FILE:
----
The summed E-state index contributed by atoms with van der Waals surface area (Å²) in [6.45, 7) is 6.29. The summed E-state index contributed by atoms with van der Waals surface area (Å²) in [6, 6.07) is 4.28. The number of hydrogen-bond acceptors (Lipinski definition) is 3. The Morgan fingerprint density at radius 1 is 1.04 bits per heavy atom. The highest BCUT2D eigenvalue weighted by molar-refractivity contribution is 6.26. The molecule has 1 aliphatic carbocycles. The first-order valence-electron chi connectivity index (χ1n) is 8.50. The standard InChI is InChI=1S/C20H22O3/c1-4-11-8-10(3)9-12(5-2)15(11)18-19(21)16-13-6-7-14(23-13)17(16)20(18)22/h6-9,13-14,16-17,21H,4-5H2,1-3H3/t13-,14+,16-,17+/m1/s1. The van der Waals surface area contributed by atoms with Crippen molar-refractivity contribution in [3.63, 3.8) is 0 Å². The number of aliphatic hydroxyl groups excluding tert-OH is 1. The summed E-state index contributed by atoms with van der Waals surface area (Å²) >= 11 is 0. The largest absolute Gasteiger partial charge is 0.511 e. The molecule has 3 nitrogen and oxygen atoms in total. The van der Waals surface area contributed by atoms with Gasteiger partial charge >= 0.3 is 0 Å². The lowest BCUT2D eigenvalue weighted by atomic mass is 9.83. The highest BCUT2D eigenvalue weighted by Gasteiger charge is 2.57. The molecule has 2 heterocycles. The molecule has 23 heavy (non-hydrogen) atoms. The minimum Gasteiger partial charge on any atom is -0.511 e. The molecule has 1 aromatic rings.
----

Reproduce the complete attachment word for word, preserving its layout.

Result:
The summed E-state index contributed by atoms with van der Waals surface area (Å²) in [6.45, 7) is 6.29. The summed E-state index contributed by atoms with van der Waals surface area (Å²) in [6, 6.07) is 4.28. The number of hydrogen-bond acceptors (Lipinski definition) is 3. The Morgan fingerprint density at radius 1 is 1.04 bits per heavy atom. The highest BCUT2D eigenvalue weighted by molar-refractivity contribution is 6.26. The molecule has 1 aliphatic carbocycles. The first-order valence-electron chi connectivity index (χ1n) is 8.50. The standard InChI is InChI=1S/C20H22O3/c1-4-11-8-10(3)9-12(5-2)15(11)18-19(21)16-13-6-7-14(23-13)17(16)20(18)22/h6-9,13-14,16-17,21H,4-5H2,1-3H3/t13-,14+,16-,17+/m1/s1. The van der Waals surface area contributed by atoms with Crippen molar-refractivity contribution in [3.63, 3.8) is 0 Å². The number of aliphatic hydroxyl groups excluding tert-OH is 1. The summed E-state index contributed by atoms with van der Waals surface area (Å²) >= 11 is 0. The largest absolute Gasteiger partial charge is 0.511 e. The molecule has 3 nitrogen and oxygen atoms in total. The van der Waals surface area contributed by atoms with Gasteiger partial charge >= 0.3 is 0 Å². The lowest BCUT2D eigenvalue weighted by atomic mass is 9.83. The highest BCUT2D eigenvalue weighted by Gasteiger charge is 2.57. The molecule has 2 heterocycles. The molecule has 23 heavy (non-hydrogen) atoms. The minimum Gasteiger partial charge on any atom is -0.511 e. The molecule has 1 aromatic rings.